There seems to be some general consensus about these two guys:
They are the two best volleyers of the open tennis era.
It is difficult to say or gauge who is greater, but we see McEnroe's volley as being smooth and natural while Edberg has a more "textbook" volley, one that is ideal for teaching.
The following quotes from Internet discussion forums say it well:
"We teach the half or low volley as, get your head and eyes down closer to the plane of the ball by bending your knees and trying to keep your racquet head above the wrist, hell, Mac remains almost straight up, drops his racquet head straight down so his hand is at 12 o'clock and the racquet head almost at 6 o'clock, arm almost straight, no back swing, and a swat with a follow thru, and yet it goes where he wants it to. You can't teach that nor try to teach that, the timing required to pull it off time and again, well you need Mac's special gift and yes it is beautiful to watch."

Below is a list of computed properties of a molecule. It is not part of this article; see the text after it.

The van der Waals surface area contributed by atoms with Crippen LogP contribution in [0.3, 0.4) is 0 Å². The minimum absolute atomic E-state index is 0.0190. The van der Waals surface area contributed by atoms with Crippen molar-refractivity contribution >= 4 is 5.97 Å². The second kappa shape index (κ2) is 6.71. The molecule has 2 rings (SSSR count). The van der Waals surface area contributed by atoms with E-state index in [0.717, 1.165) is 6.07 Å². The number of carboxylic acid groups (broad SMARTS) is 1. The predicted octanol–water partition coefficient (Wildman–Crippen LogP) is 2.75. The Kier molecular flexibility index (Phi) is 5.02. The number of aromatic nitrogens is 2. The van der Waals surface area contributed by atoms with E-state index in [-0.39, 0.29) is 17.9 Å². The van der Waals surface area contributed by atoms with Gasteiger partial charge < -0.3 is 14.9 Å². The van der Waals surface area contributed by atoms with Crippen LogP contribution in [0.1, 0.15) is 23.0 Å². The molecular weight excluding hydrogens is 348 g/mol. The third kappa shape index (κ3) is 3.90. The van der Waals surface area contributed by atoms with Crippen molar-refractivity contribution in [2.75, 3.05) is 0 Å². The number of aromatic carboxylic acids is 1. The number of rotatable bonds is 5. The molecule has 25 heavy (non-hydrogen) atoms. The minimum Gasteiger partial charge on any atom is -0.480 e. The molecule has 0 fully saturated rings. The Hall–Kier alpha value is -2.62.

"McEnroe's insight and physical application of thought was gifted beyond any S&Ver i've ever witnessed. Edberg was great, but his was a more "technical" form of the volley, where one would have an easier time learning it than McEnroe's which (aside from what was noted above) was genuine tennis/sports artistry. Few in sports ever reach the artist level, no matter the accomplishments."
True, McEnroe is widely regarded as a serve-as-volley artist indeed. I wonder if it has something to do with his being a south paw.
Another common thing about McEnroe and Edberg is that they are both excellent doubles players. They are the only men to have been ranked No.1 in both singles and doubles since the ATP computer ranking began.
In any case, there is one thing for which there is definitely no comparison between McEnroe and Edberg. Sportsmanship. During McEnroe's career, his behaviour was as outrageous as his talent, earning him the image of the bad boy of tennis, and he was quite fittingly branded as the "Super Brat". Edberg, on the other hand, was the ultimate gentleman, having won the ATP Sportsmanship Award for five times. He was so honoured that the ATP renamed the award the "Stefan Edberg Sportsmanship Award" in 1996.